Stonehenge Revenge?

4 July 2024

Stonehenge Revenge?

A true story.

By Neil Tidmarsh

It seems that attacking Shakespeare and Prokofiev wasn’t enough for them. (Stalin Junior and the New Puritans, Shaw Sheet issue 359, 07.09.23.) So last month they attacked Jonathan Yeo’s (admittedly awful) portrait of King Charles III – and abused Wallace and Gromit at the same time. And then they attacked Stonehenge. Stonehenge! And on the eve of the Summer Solstice, too!

The Times’ chief culture writer Richard Morrison wants them locked up. (In the USA, a woman who attacked a Degas sculpture at the National Gallery of Art was recently sentenced to 60 days in prison and 150 hours of community service; in France, the culture minister Rachida Dati is calling for a new law to deal with attacks on art; but in the UK, such attacks generally go unpunished by the courts.) He wants a tough legal approach and severe penalties here too.

But I suspect that might not be necessary…

Remember this column’s piece on the Western backpackers misbehaving on Mount Kinabalu in Malaysia? (I will lift up mine eyes unto the hills, Shaw Sheet issue 6, 18/06/2015). Taking a lead from Wordsworth’s The Prelude, I suggested that the holy mountain may well have taken its own revenge on those insulting backpackers. And this month, taking a lead from folklore and personal experience, I’m suggesting that Stonehenge might well be capable of taking its own revenge on those junior Stalins and new puritans who recently desecrated it on the eve of its most sacred day.

Personal experience? Yes, what follows is a true story. Believe it or not.

A year ago, driving home to London from Devon, I stopped at the village of Stanton Drew in Somerset to visit the ancient monuments there.  They’re truly spectacular – huge megaliths and stone circles to rival Stonehenge or Avebury. But not so well known, so I had them more or less to myself. I was on my own and the few other visitors scattered across that vast site were practically invisible.

It was a perfect summer’s day. The sun shone on a beautiful village and beautiful countryside. It was only a day or two short of the solstice.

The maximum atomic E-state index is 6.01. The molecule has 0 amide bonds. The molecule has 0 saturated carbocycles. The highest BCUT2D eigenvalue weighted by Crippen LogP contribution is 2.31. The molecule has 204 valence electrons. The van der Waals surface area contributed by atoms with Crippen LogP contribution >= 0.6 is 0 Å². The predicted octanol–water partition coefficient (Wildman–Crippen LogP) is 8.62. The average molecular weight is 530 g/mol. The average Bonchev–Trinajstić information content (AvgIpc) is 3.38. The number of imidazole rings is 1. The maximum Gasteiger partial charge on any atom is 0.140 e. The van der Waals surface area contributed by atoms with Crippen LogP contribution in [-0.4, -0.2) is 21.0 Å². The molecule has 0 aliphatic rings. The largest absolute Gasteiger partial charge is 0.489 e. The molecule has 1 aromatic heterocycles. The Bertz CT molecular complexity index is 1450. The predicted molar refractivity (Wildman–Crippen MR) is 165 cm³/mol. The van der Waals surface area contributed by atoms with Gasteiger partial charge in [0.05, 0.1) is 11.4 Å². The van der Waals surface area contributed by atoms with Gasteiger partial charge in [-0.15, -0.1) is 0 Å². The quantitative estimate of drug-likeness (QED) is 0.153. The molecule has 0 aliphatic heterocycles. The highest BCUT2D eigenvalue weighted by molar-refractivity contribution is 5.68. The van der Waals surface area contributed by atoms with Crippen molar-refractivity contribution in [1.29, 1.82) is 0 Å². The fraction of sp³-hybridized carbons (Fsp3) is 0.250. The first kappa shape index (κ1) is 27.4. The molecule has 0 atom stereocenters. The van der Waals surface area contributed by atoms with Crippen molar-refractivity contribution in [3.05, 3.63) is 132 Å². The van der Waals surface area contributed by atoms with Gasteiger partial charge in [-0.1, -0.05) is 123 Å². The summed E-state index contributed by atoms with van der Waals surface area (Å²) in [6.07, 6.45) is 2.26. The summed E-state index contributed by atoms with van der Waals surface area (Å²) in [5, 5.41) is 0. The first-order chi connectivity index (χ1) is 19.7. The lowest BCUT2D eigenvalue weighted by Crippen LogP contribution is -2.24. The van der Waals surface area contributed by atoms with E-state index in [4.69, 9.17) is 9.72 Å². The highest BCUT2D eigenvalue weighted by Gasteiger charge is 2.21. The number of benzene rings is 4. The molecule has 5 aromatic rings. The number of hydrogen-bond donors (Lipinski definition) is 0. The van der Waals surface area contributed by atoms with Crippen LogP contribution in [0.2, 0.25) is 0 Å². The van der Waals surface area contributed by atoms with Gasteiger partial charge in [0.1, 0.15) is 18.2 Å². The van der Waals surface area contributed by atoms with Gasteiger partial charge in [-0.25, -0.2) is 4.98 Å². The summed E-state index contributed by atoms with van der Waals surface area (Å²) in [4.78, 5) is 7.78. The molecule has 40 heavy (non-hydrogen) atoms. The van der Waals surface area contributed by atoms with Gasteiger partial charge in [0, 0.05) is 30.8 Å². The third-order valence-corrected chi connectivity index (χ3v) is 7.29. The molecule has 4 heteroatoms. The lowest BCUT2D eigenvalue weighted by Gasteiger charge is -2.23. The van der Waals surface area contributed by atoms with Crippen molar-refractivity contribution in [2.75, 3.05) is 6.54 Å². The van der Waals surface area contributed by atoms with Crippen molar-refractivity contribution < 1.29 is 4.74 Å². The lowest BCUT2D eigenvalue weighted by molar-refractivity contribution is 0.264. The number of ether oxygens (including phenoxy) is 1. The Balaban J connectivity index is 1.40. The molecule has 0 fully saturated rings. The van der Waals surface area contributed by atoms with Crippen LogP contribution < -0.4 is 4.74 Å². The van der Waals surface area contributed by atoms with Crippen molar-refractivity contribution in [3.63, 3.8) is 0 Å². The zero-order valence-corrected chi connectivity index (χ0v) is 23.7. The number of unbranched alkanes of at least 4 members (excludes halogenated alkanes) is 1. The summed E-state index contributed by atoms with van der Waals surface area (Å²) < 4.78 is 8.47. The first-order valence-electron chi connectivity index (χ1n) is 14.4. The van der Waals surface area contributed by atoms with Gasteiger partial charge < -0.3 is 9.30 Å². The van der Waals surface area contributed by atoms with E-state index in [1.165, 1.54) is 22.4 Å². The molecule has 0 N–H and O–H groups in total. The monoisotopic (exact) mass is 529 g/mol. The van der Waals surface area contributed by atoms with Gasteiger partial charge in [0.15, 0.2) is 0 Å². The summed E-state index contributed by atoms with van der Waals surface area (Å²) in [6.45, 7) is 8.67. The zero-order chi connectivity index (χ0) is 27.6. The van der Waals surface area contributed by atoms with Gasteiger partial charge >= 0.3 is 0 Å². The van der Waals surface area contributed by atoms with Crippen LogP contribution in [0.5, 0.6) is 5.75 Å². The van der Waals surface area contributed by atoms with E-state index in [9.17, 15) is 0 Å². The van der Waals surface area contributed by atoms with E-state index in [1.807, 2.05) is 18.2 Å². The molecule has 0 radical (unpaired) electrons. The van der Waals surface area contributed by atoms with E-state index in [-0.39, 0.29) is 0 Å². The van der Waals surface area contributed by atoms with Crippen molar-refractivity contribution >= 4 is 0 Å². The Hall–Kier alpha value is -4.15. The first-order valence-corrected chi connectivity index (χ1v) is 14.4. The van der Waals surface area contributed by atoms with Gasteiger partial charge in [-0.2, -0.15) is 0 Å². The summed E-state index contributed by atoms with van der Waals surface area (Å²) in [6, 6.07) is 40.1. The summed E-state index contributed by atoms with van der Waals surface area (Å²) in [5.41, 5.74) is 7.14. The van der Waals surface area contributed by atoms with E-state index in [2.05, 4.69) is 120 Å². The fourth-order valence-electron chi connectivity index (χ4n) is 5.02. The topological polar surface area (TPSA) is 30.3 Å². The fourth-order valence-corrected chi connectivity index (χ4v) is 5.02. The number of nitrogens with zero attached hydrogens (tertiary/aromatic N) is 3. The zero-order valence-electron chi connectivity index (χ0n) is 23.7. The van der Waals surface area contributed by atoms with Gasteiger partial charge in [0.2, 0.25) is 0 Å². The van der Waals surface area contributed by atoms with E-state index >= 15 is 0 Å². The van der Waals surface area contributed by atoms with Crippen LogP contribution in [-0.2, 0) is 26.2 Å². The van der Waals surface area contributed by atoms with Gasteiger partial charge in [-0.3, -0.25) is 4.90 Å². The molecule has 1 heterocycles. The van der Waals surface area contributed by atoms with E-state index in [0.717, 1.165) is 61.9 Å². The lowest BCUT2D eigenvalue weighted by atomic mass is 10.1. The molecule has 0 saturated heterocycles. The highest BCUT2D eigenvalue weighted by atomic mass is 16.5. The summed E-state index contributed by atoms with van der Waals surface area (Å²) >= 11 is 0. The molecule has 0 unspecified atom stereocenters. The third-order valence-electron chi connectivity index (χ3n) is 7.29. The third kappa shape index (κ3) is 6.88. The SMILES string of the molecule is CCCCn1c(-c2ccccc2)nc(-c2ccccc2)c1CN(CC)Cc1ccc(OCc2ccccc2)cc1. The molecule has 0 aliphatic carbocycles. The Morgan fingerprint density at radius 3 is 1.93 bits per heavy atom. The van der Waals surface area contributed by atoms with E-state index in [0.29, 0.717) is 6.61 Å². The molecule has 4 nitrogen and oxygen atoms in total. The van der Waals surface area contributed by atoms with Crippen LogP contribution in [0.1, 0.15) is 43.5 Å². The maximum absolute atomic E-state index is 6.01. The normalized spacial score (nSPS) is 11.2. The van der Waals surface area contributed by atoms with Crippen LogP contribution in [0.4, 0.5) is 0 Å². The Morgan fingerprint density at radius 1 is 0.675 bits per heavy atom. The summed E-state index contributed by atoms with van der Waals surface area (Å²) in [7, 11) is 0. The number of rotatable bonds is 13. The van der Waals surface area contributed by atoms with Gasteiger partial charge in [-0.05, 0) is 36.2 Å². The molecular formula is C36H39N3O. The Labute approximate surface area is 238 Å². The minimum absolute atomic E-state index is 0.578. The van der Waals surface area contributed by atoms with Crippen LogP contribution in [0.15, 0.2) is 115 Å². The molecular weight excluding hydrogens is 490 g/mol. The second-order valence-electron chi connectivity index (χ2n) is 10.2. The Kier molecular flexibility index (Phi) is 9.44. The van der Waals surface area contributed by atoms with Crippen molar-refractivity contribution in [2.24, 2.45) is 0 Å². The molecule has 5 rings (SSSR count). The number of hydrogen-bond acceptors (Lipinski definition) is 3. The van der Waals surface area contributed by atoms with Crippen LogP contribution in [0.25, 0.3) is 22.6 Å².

I parked by the church and began at the village pub, the Druid’s Arms. Not for a beer – after all, I was driving – but to check out the megaliths in its garden. There they were, three awesome stone giants which had been standing there for over four thousand years (well, one of them was lying down, taking a well-deserved rest after all that time). I put a hand on each of them, relishing the direct and intimate contact no longer available at Stonehenge.

Then I made my way, spellbound, through and round the stone circles ranged across the cow-grazed fields surrounding the village. There are three of them: one, in a big open field, is so vast that it’s difficult to appreciate from ground level that its stones actually form a circle; another one, smaller but more complete and with bigger stones, stands further down towards the River Chew, pretty against a backdrop of trees, with an avenue of stones leading to the water; the third is smaller still, and more intimate and overgrown, and hidden in its own little field enclosed by a thick hedge.

Legend has it that the three circles are wedding guests turned into stone for dancing into the Sabbath during a wild all-night party encouraged and abetted by a mysterious and diabolically-gifted fiddler. The two upright stones in the pub garden are the bride and the groom and the fallen stone is the drunken parson.

I went round all the stones, putting a hand on each and every one of them. And I counted them as I did so. I wanted to focus on them, and I wanted to make sure I wouldn’t miss any of them, so I counted them. But I should have known better.

Folklore insists that counting the stones in a stone circle is never a good idea. Taboo, indeed. At best, you’ll find that it’s an impossible task – you’ll get a different number each time you try. At worst, strange and sinister things happen. There’s the story of a baker who tried to count the Rollright Stones in Oxfordshire, for instance. He equipped himself with a basketful of little loaves and left one on each of the stones as he counted them, to make sure he didn’t miss any of them out or count any of them twice; but when he recounted them to check his initial tally he found that he had too few loaves – and on the next recount he found that he had too many. A similar story is told about the Countless Stones in Kent; the loaves kept disappearing and suddenly the Devil himself appeared, sitting on one of the stones and eating the loaves. The baker was frightened out of his wits.